2020 Election, Mount Everest, ERA
Top of Mind with Julie Rose - Radio Archive, Episode 1283
- Mar 5, 2020 9:00 pm
- 1:40:13 mins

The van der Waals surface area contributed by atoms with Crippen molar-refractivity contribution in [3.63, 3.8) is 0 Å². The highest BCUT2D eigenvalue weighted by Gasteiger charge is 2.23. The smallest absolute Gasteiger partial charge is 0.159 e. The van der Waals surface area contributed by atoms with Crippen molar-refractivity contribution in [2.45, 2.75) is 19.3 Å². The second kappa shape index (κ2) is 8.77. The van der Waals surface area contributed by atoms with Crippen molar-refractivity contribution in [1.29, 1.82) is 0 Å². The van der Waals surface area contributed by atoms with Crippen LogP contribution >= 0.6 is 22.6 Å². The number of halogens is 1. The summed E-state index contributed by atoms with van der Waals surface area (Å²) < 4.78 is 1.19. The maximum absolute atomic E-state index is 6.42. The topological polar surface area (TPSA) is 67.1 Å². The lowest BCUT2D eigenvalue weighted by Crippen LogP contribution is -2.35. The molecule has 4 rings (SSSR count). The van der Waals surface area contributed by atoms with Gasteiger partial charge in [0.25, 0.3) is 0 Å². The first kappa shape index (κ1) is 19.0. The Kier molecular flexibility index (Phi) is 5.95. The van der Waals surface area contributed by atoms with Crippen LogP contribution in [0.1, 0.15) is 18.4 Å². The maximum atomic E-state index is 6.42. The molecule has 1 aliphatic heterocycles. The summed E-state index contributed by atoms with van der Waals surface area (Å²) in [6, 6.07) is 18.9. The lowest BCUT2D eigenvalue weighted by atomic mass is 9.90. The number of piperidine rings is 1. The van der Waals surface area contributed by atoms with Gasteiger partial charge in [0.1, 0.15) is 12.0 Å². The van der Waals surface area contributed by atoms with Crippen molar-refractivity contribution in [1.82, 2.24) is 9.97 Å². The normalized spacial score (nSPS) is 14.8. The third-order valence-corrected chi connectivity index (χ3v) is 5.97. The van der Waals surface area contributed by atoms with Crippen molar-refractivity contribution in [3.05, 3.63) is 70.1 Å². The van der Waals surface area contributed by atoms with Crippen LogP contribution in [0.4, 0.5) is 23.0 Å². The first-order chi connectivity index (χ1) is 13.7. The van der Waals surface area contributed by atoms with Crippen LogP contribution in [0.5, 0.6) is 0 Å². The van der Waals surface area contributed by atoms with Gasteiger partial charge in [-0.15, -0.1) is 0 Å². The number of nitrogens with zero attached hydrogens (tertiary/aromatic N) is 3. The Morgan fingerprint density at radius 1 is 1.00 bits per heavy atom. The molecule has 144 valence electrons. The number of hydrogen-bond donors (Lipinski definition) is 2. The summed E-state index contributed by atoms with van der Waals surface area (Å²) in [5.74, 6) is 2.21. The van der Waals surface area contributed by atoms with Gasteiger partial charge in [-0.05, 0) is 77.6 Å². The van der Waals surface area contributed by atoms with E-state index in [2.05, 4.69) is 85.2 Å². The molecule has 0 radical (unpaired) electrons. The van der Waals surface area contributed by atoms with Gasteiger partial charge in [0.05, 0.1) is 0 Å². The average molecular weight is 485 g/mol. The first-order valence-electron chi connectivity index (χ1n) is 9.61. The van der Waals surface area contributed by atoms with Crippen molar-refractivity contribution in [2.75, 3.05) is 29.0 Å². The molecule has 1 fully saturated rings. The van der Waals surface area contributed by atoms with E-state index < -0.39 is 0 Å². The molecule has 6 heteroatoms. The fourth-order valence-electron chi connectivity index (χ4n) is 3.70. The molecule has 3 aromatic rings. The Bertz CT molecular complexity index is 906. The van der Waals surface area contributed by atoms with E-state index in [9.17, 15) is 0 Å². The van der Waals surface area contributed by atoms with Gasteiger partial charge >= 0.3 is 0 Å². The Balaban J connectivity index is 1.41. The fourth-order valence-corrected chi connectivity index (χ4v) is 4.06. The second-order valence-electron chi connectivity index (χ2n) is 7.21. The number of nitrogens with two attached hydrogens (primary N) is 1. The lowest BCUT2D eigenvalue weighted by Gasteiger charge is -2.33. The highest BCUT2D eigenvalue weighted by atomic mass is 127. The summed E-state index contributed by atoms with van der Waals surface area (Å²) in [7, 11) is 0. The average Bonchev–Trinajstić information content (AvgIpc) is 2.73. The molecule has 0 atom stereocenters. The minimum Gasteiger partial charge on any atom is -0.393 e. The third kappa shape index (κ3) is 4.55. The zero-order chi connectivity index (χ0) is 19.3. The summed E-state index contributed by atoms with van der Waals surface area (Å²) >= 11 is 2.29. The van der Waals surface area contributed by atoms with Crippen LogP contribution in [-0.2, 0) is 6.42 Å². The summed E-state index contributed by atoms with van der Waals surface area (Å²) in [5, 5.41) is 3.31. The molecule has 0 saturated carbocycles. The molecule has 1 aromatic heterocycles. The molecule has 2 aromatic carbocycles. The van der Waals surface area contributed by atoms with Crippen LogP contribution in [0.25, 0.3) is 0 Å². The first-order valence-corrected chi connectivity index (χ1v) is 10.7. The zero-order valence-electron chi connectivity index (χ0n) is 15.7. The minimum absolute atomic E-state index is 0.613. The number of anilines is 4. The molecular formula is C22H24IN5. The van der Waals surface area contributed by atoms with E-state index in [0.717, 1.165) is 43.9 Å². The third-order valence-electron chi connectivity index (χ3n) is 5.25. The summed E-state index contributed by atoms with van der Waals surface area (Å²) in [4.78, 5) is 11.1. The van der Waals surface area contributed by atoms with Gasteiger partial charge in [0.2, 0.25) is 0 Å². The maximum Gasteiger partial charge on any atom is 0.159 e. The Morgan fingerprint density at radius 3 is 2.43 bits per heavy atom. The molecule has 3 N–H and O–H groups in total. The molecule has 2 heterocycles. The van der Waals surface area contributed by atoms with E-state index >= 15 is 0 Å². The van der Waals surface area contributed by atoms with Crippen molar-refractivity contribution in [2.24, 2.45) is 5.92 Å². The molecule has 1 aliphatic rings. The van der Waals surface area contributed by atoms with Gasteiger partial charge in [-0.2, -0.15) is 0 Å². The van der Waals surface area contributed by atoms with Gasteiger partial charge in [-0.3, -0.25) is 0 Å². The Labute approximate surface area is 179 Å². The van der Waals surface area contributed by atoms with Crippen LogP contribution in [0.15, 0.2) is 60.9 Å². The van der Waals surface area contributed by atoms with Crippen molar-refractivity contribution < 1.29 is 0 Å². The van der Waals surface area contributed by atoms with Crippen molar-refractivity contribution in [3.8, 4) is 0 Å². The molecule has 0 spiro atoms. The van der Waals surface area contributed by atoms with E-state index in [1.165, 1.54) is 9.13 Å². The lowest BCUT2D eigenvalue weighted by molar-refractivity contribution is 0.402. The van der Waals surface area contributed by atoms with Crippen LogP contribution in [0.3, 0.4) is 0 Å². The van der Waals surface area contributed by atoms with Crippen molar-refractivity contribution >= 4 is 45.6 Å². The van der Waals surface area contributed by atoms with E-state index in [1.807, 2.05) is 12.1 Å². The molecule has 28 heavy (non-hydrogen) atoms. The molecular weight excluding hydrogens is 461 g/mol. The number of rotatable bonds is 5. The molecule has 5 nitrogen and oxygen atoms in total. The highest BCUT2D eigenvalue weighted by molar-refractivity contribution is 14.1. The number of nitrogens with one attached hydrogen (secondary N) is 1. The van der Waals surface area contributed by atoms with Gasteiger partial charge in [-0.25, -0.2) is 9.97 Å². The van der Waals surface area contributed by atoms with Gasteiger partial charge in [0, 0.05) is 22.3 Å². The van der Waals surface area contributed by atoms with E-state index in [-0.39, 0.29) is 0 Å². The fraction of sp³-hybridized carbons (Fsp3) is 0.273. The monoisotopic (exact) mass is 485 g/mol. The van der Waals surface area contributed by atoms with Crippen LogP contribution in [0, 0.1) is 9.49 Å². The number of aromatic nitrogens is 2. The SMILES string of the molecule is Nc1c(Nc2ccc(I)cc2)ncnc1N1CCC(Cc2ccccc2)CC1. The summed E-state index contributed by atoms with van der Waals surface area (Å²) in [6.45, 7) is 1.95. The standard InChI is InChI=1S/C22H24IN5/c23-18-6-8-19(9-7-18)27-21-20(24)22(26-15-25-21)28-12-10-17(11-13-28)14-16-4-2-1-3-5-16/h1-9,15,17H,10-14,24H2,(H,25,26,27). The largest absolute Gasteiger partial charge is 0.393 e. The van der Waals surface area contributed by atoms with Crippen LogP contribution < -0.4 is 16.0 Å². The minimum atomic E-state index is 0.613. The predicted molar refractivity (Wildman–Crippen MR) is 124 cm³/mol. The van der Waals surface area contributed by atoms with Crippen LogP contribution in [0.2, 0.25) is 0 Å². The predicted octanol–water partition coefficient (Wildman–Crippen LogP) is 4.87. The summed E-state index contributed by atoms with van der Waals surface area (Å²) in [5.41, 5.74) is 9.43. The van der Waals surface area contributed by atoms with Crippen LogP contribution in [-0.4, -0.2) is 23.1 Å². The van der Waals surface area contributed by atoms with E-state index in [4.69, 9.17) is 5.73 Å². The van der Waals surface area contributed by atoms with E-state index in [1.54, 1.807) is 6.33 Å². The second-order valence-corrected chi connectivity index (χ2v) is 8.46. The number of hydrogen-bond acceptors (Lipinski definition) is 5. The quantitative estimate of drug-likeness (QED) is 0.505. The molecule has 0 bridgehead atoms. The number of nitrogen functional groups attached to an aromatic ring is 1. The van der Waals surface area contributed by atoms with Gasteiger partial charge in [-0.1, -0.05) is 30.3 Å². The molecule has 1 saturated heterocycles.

It’s Down to Just Two: Biden and Bernie (0:30) Guest: Chris Karpowitz, PhD, Professor of Political Science, Co-Director of the Center for the Study of Elections and Democracy, BYU; Grant Madsen, PhD, Professor of History, BYU The Democratic field for President has narrowed to Senator Bernie Sanders and Vice President Joe Biden. Elizabeth Warren has just dropped out, but hasn’t endorsed either of the frontrunners. Michael Bloomberg dropped out after a poor showing on Super Tuesday and endorsed Biden. Amy Klobuchar and Pete Buttigieg dropped out the night before Super Tuesday and also endorsed Biden. The dramatic reconfiguration feels rather sudden. Brazil’s President Aims to Open Indigenous Land in the Amazon to Mining and Farming (22:10) Guest: Robert T. Walker, Professor of Latin American Studies and Geography, University of Florida The Amazon rainforest is rich in gold, diamonds and rare earth minerals. It’s also a coveted resource for logging and land for farming – once you cut down the trees, that is. Getting access to those resources was a major campaign promise of Brazil’s far-right President Jair Bolsonaro and now he’s followed through with a measure in the country’s Congress. The catch is, the land he’d like to open for farming and mining in the Amazon is indigenous territory, and the tribes on that land are generally not interested in the development Bolsonaro proposes. The Mounting Risks of Summiting Mount Everest (35:52) Guest: Dr. Pasang Yangjee Sherpa, Nepalese Anthropologist, Expert on the Sherpa People and Mount Everest, Pacific Lutheran University The peak season for climbing Mount Everest is about to start, and there’s a lot of concern about how safe it will be. Last year, was among the deadliest on record: 11 people died and shocking photos circulated of crowds backed up dangerously near the summit. The government of Nepal has proposed limiting the number of Everest climbing permits it offers and restricting them to people who can prove they have the skills and money to attempt the climb safely. The lucrative climbing industry on Everest could not exist without Sherpas who live and work on the mountain, guiding climbers, carrying supplies. They’re increasingly upset about conditions on the mountain – and their own unfair treatment by the industry. How Phyllis Schlafly Stopped the ERA's Momentum (50:38) Guest: Anne Schlafly Cori, Chairperson, The Eagle Forum Historians agree that Phyllis Schlafly was key to stopping the ERA’s momentum. She was so effective, that even when Congress extended the deadline for states to ratify the amendment, it still came up three states short. Schlafly opposed all efforts to revive the Equal Rights Amendment until her death in 2016. Her daughter Anne Schlafly Cori is continuing that legacy with the current push to ratify the ERA. The ERA Is a Relic of the 70s. Why Are Women Still Trying to Pass It? (1:12:24) Guest: Martha Davis, Professor of Law, Northeastern University The deadline to ratify the Equal Rights Amendment expired almost 40 years ago. So why are we talking about it now? Because about a month ago, Virginia’s state legislature became the 38th state to ratify it – that’s the threshold Phyllis Schlafly and her “STOP ERA” campaign managed to prevent in the 1970s. But again, there was a deadline to meet the threshold...which is why, just a few weeks ago, the US House passed a resolution to remove that deadline. So, maybe it’s not too late to add it to the Constitution? Happy, Sad, Flirtatious, Jealous. Here’s How Scientists Study Expressions. (1:28:37) Guest: Suzy Scherf, PhD, Associate Professor of Psychology, Principal Investigator of the Laboratory of Developmental Neuroscience, The Pennsylvania State University I work with the toddler class at my church on Sundays and we sing that song about turning a frown upside down. Even before kids can speak fluently, they somehow become fluent in facial expressions – at least the basics like happy and sad. Researchers at Penn State University have created a database of what more complex expressions like jealous or flirtatious look like to help scientists study them, too.